Who’s in your wallet?
You go through a gringo’s wallet (um… preferably not one you “found”… hanging out of some distracted backpacker’s hip pocket on the Mexico City Metro during rush hour perchance?) and who do you find? Mostly dead presidents, and generals, at that — Washingon on the one; Jackson on the 20; and Grant on the 50-dollar bill. There’s the first Secretary of the treasury on the ten and Lincoln (another president) on the five, but not until you get to the 100, do you find someone known for something other than warfare and politics. And Benjamin Franklin os better remembered for his witty reworkings of commonplace sayings, or home-improvement inventions than for any philospophical or artistic breakthoughs.
Mexico, too has their “dead presidents” (well, PRESIDENT … but you can’t get around Benito Juarez) and military heros (Morelos on the 50-peso note. But then, Morelos was the very model of a modern guerilla leader — Che Guevara as country priest. Padre Hidalgo, another cura/revolutionary is on the 1000, but you seldom see a grand), but they also have:
Nezahuacoatl on the 100. Where are our poet-statesmen? Not that I can think of any (Lincoln’s rhetoric, good as it is, doesn’t rise to the level of poetry). But with Sor Juana Inez de la Cruz — poet, philosopher, educational reformer and scientist — on the 200, Mexico is saying something about THEIR values that we’re not.
With the currency changes in Mexico, the worthies are getting a make-over. Mexican bills, like the U.S. bills are modernizing, and coming out with new safety features. There’s some grumbling, but the one professional miliary man on Mexican currency — Ignacio Zaragoza (who was born near Matagorda Bay, Texas, by the way) is retreating before another cultural hero. Zaragoza won the Battle of Puebla, the glorious Cinco de Mayo, and he’s a genuine hero. But… what does Mexico want to say about itself? That it once beat the French against all odds? Nah… they want to say “we’re a nation of high culture and great artists”.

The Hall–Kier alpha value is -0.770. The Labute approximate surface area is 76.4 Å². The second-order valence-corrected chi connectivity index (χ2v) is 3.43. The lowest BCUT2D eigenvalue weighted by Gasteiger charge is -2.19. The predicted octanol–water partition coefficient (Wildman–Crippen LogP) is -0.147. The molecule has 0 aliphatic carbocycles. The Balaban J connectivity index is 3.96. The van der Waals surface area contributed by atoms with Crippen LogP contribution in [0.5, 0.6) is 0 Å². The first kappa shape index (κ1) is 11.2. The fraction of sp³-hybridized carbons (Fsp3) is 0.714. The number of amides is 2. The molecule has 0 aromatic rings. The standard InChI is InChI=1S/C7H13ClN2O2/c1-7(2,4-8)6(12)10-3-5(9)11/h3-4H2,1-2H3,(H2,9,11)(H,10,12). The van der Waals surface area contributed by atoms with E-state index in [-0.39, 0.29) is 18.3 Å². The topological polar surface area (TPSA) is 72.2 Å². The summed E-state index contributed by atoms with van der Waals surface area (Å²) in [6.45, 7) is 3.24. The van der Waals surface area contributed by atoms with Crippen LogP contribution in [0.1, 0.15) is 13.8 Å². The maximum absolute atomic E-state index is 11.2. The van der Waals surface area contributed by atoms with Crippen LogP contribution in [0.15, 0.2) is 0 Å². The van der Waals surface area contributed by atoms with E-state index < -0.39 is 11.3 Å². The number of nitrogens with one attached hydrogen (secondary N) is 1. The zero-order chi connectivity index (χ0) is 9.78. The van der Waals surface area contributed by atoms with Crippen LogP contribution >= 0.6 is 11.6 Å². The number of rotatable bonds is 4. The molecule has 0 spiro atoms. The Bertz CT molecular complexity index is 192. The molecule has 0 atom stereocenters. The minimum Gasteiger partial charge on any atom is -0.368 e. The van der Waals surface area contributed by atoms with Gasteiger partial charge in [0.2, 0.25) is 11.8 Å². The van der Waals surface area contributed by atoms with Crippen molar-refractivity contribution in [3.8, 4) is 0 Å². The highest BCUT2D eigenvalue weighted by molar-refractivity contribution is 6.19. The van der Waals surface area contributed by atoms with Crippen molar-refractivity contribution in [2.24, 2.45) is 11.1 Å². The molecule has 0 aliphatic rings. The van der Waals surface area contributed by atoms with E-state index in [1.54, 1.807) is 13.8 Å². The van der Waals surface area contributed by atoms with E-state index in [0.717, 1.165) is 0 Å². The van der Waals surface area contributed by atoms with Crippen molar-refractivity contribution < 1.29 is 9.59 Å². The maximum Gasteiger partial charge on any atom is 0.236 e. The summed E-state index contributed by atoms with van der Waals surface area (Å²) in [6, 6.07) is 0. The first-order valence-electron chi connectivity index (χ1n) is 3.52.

PRESENTING … the NEW 500-peso note!
Alas, Diego Rivera was an ugly man (and Zaragosa, while he looked more like a grad student in literature than a general, looks conventionally heroic) and the reverse includes Rivera’s over-rated wife, Frida Kahlo. And, there has been a lot of criticism that the Banco de Mexico is turning its back on a worthy hero in favor of “political correctness.” So be it. But, it’s what we like about Mexico. The slight irony of a country with the National Bank controlled by foreign capitalists putting two Communists on their currency is wonderful.
Even better, it says to the world — no, we’re not a military power, and we do have money to spend… but we know what’s really important… poetry, science, art. So, when do we put Walt Whitman or Emily Dickinson on our bills?